Loire valley is wonderful, enjoy. By the way, Manor Les Minimes has web page and I reserved through email easily.
Jan 12th, 2001, 04:49 AM
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Whoa! a "Martini cocktail" (almost pure gin or vodka with a little bit of dry vermouth) is NOT a Martini in any language!

I was with a Martini drinker last summer, and we learned in MANY places (especially Austria and Germany) that they had no idea that a "Martini" meant the definition listed above.

They thought he wanted basically dry vermouth (Martini) over ice.
Jan 12th, 2001, 05:37 AM
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Please forgive my error. You see, I am not a martini drinker. I prefer beer and that is what we drank at Le Shaker. I apologize for offending you, but I was simply trying to make the point that even though the staff doesn't speak English it is still possible to order a nice drink in a very pleasant and friendly bar. And, I do know that beer is not beer in any language!
Jan 12th, 2001, 05:56 AM
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Just to complicate "martinis" further, since the company Martina & Rossi makes both dry white vermouth and sweet red vermouth, ordering just a "martini" could also get you a glass of the red and sweet.
Jan 12th, 2001, 06:16 AM
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I agree with the other posters, rent a car if you can. Take the TGV from Paris to Tours(only 1 hr) if your concerned about driving times or driving from Paris. Avis has a rental office right at the train station(we got ours thru autoeurope which used Avis). Driving in France was not as hard as I thought(this forum helped) but be sure you can drive a standard shift because even reserving an automatic doesn't mean you'll always get one. We based ourselves in Amboise, which is lovely and well located but so is Blois which is larger. Having a car gives you freedom, versatility and the convience of roadside picnics. I don't speak french but learned a few of the polite phrases and along with a smile I got by and found the French to be wonderful. Another nice place to eat in Amboise is at the Hotel Le Breche, near the train station which has a lovely dining room. Congratulations and Good Luck.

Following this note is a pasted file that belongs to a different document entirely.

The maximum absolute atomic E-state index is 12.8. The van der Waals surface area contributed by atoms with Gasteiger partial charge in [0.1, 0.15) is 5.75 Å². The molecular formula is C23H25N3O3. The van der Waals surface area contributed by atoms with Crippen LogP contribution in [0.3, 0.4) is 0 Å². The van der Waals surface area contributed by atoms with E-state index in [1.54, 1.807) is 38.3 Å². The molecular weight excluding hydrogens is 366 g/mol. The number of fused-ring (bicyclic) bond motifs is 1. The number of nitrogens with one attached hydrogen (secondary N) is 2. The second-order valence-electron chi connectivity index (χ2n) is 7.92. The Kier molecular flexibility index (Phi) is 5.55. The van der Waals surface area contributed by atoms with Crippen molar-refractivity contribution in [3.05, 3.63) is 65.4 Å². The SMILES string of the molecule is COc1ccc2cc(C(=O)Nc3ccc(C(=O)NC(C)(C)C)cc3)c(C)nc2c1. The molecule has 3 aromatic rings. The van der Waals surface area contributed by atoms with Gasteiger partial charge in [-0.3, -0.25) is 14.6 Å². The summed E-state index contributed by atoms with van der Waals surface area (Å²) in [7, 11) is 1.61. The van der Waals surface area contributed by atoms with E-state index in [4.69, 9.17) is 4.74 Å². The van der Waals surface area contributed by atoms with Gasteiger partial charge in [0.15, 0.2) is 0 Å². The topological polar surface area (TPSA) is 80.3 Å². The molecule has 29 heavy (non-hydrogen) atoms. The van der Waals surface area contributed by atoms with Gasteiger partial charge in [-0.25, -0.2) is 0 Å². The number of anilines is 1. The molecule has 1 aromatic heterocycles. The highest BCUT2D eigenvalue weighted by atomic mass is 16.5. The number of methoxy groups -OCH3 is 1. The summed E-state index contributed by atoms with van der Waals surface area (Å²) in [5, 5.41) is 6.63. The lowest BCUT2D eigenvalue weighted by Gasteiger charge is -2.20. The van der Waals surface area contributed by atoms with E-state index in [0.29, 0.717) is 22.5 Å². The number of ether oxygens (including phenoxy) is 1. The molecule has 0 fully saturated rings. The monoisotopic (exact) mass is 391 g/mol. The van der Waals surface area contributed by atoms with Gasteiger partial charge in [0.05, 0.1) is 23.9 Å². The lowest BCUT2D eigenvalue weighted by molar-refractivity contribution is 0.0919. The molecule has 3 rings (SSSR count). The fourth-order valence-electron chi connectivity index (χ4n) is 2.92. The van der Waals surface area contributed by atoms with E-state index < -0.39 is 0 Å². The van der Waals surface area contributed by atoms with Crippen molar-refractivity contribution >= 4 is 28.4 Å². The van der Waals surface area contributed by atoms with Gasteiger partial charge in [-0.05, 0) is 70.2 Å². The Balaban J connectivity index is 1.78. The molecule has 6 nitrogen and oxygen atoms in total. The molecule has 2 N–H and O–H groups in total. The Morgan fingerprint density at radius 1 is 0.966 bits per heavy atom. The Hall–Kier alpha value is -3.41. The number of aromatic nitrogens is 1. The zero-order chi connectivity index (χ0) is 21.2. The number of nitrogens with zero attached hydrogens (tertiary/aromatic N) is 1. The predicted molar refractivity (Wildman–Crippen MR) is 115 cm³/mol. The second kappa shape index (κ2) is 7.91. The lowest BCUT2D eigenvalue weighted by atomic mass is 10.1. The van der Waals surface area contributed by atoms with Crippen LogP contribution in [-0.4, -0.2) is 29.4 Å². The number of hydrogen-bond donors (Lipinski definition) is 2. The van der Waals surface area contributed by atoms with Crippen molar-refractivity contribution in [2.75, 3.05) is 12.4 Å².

Jan 12th, 2001, 08:29 AM
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Any thoughts on renting a car in Chartres and heading that way?
Jan 12th, 2001, 09:39 AM
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Renting a car in Chartes (assuming they have a rental agency office you are wanting to use) would work as well. It is easy train access to Chartes from Paris and then down to the Loire valley from Chartes is quite easy. We did the reverse, driving from Loire valley to Chartes and then drove from Chartes to Paris Orly to turn in car before spending the end of our trip in Paris.

For those interested, turing in the car at Orly worked out OK, but it was a bit of a hassle since the way to Orly when coming in from Chartes is not well marked. We had some difficulty finding our way to Orly due to this lack of markings, but we did get there, and once there it was a good place to turn in the car and catch the Air France bus into Paris. It helps to be able to read French because all of the signs within Orly are in French only, so when you are trying to locate the rental car return you will not see "Rental Car Return" signs but the French equivalent, which is "Retour De location De Voiture" or similar wording (the key is location de Voiture=rental car).